The Image of the Last Russian Emperor among the Serbs in the 20th Century Cover Image
  • Price 5.00 €

Слика последњег руског цара код Срба у 20. веку
The Image of the Last Russian Emperor among the Serbs in the 20th Century

Author(s): Milana Živanović
Subject(s): Diplomatic history, Political history, Recent History (1900 till today), International relations/trade
Published by: Institut za noviju istoriju Srbije
Keywords: Emperor Nicholas II; Serbia; Yugoslavia; Russia; Soviet Union; anti-communism; Russophilia;
Summary/Abstract: Relations between Russia and Serbia, Kingdom of Yugoslavia or FNRY and Soviet Union have been changing during the 20th century. They went through different phases - from support, protection and war alliance to the absence of diplomatic relations, split and conflict. The perception of Russian Emperor Nicholas II among the representatives of Serbian elite, society and media also changed. He was given positive or negative mark and the image was a reflection and an indicator of relations between the two countries. In the period of intense political relations and alliance during the pre-war years and World War I, Serbian politicians and diplomats have depicted the last Russian Emperor as the protector and guardian. After the war, the anti-Communist regime in the newly formed Kingdom of SHS/Yugoslavia refused to recognize the Soviet Union and based on war perception and execution of Nicholas II and his family by the Bolsheviks’ order, the government which consisted of the pre-war ruling dynasty and elite, and Serbian Orthodox Church glorified Nicholas II as a saviour of the state and martyr. Serbian residents also have shared this sense and it culminated with a public demand for his canonization in 1930. However, after Yugoslavia has recognized the Soviet Union in 1940, it slowly started making changes in public mentioning of Russian Emperor. In the period after the World War II, very little was written about the Nicholas II by the Serbian historians. But after the mid-1970s, they have started to clear up the role of the last Russian tsar in the World War I, which continued in the 21st century.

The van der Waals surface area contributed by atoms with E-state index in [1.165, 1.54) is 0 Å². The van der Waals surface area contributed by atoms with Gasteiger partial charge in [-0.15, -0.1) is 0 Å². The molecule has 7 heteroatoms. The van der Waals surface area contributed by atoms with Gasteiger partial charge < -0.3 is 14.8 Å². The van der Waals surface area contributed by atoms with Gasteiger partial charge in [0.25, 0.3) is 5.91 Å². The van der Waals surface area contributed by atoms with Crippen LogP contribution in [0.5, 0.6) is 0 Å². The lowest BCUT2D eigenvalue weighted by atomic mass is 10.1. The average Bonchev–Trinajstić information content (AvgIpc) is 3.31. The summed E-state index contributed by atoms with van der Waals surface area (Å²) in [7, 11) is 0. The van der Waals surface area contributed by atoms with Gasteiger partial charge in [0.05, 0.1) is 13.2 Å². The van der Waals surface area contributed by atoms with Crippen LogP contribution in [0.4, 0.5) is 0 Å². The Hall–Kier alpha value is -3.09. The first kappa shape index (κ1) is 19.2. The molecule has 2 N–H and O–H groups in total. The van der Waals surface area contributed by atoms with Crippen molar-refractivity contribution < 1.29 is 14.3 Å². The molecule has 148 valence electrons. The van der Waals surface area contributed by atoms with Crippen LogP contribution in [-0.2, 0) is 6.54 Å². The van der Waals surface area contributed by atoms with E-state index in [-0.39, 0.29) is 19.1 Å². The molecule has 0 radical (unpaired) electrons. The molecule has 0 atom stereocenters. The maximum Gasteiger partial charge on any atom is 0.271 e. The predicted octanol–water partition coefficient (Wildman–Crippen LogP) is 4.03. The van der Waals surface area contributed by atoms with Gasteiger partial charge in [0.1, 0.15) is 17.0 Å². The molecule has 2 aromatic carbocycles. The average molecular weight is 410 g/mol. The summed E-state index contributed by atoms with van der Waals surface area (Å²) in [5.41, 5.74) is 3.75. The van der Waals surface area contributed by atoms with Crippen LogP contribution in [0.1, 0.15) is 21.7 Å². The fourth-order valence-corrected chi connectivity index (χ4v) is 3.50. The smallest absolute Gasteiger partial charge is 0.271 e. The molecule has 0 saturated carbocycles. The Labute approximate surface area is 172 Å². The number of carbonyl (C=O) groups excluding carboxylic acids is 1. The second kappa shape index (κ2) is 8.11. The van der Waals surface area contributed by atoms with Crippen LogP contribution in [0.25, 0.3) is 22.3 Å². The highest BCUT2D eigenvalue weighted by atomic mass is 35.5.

• Page Range: 261-283
  • Page Count: 23
  • Publication Year: 2017
  • Language: Serbian